7. 7. 7<br />Metaphysics: <br />The study of what exists, the nature of what exists, cause and effect, freedom, and determinism-(the doctrine or belief that everything, including every human act, is caused by something that there is no real free will<br />What is freedom?<br />What do you mean my nature?<br />How do we know if one thing truly causes another? (examples of cause and effect)<br />
  8. 8. 8<br />Cause and Effect<br />Does Death Penalty Deter Crime? : NPR<br />
  9. 9. 9<br />Ethics: <br />The study of morality, good, bad, right, wrong, human conduct and behavior in a moral sense, and moral issues.<br />What are morals?<br />Define good, right, and wrong<br />Goodness – decency, kindness, honesty, integrity, righteousness<br />Right – correct, true, accurate, exact, precise<br />Wrong – incorrect, mistaken, erroneous, not right, immoral, dishonest, unethical<br />
  10. 10. 10<br />Amorality <br />Having no moral sense or being indifferent to right and wrong.<br />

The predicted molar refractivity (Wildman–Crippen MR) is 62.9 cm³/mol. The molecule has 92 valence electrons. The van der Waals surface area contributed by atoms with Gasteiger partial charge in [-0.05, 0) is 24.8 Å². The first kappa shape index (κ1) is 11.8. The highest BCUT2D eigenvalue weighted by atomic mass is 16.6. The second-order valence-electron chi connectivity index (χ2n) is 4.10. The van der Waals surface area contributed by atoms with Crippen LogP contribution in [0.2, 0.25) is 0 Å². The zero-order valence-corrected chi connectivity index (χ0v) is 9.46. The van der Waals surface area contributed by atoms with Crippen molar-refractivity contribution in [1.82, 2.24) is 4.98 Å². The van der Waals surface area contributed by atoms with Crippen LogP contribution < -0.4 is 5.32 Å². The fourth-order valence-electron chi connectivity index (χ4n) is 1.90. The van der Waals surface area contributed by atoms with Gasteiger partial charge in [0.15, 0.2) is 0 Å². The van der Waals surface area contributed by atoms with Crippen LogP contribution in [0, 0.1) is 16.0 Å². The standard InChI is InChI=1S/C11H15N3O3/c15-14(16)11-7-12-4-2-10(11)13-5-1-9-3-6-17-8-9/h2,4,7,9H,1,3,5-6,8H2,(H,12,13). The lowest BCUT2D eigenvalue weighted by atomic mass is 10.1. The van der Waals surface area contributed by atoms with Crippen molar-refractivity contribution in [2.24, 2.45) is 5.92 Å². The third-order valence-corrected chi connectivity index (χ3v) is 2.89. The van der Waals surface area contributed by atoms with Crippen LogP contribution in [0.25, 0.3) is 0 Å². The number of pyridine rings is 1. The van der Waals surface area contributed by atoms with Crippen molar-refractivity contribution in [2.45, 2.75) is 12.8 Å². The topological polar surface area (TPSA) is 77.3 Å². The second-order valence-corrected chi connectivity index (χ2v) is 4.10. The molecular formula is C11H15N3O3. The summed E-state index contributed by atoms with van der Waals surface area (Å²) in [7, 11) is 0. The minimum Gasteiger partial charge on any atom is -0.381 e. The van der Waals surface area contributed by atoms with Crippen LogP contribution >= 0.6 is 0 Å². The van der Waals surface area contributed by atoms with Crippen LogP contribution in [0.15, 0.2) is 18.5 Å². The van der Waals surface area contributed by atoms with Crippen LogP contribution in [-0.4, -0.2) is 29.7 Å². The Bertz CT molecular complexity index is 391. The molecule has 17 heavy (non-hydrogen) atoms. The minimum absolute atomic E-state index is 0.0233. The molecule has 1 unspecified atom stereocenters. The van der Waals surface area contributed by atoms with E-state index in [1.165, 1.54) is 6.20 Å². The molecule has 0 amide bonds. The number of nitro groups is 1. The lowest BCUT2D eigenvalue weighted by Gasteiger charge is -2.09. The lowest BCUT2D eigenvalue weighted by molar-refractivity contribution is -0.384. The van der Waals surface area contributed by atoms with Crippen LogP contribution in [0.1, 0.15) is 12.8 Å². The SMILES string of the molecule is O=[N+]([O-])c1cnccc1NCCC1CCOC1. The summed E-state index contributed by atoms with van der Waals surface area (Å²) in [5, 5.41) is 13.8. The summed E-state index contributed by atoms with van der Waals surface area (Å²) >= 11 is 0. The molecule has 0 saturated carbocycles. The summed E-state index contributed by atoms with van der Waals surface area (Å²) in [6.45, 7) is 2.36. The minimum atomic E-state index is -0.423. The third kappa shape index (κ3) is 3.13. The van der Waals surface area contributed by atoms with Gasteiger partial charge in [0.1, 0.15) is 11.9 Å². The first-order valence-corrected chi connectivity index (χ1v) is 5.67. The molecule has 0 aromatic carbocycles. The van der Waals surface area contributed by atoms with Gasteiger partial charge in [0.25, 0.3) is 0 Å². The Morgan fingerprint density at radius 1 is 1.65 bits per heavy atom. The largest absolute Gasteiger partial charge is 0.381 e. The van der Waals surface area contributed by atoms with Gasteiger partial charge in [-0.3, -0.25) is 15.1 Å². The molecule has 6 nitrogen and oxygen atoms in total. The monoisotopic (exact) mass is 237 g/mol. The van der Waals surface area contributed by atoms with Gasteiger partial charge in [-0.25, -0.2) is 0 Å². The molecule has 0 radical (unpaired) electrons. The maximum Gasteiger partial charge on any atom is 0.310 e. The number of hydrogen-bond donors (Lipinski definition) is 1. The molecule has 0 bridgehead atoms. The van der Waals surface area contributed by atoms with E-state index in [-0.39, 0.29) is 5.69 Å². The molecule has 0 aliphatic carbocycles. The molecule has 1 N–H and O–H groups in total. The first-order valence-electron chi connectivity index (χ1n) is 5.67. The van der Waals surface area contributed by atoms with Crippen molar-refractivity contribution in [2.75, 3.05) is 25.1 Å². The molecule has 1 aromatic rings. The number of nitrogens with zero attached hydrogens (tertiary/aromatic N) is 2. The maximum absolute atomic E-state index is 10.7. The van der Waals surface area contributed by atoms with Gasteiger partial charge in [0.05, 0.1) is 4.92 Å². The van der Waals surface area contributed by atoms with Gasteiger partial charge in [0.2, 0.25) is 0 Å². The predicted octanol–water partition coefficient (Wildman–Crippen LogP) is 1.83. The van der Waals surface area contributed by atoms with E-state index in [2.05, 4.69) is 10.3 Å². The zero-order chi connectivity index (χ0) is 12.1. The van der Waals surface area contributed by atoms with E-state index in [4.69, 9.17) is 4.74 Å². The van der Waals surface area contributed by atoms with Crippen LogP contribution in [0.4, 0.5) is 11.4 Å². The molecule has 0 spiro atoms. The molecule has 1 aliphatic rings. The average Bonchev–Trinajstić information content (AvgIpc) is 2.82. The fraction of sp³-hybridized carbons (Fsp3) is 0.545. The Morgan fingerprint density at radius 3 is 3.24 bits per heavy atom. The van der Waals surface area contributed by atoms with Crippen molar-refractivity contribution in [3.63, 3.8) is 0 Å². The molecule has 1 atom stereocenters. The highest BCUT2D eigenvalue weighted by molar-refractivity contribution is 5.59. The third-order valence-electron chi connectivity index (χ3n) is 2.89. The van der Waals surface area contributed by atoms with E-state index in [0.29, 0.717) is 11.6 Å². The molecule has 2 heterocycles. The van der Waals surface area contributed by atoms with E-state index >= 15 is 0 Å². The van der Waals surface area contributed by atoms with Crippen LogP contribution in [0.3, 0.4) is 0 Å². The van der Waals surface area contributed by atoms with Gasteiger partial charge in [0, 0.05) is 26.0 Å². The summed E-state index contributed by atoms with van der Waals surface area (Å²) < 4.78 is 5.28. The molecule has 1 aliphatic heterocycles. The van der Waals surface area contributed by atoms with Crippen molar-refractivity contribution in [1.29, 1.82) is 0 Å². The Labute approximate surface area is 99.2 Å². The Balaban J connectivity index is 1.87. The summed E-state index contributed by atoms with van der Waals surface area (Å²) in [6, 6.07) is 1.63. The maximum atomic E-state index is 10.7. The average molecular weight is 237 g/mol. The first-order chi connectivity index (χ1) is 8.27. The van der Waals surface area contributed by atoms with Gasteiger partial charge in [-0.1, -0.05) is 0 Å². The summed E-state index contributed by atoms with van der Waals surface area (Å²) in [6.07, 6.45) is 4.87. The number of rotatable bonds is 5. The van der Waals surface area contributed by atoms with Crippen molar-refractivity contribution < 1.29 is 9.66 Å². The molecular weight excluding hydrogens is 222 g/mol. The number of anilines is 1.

11. 11. 11<br />Examples of amorality?<br />?????<br />
  12. 12. 12<br />Non-moral:<br />The immoral person knowingly violates human moral standards, the amoral person may also violate moral standards because he or she has no moral sense<br />
  13. 13. 13<br />Examples of Immorality<br />Is Killing Immoral?<br />Is downloading copyrighted material off a web site immoral?<br />Is misrepresenting someone else immoral?<br />Is undercutting someone else work immoral?<br />
  14. 14. 14<br />Two approaches to the study of morality: <br />1. The scientific, or Descriptive, approach is used in the social sciences, and is concerned with how human beings do, in fact, behave<br />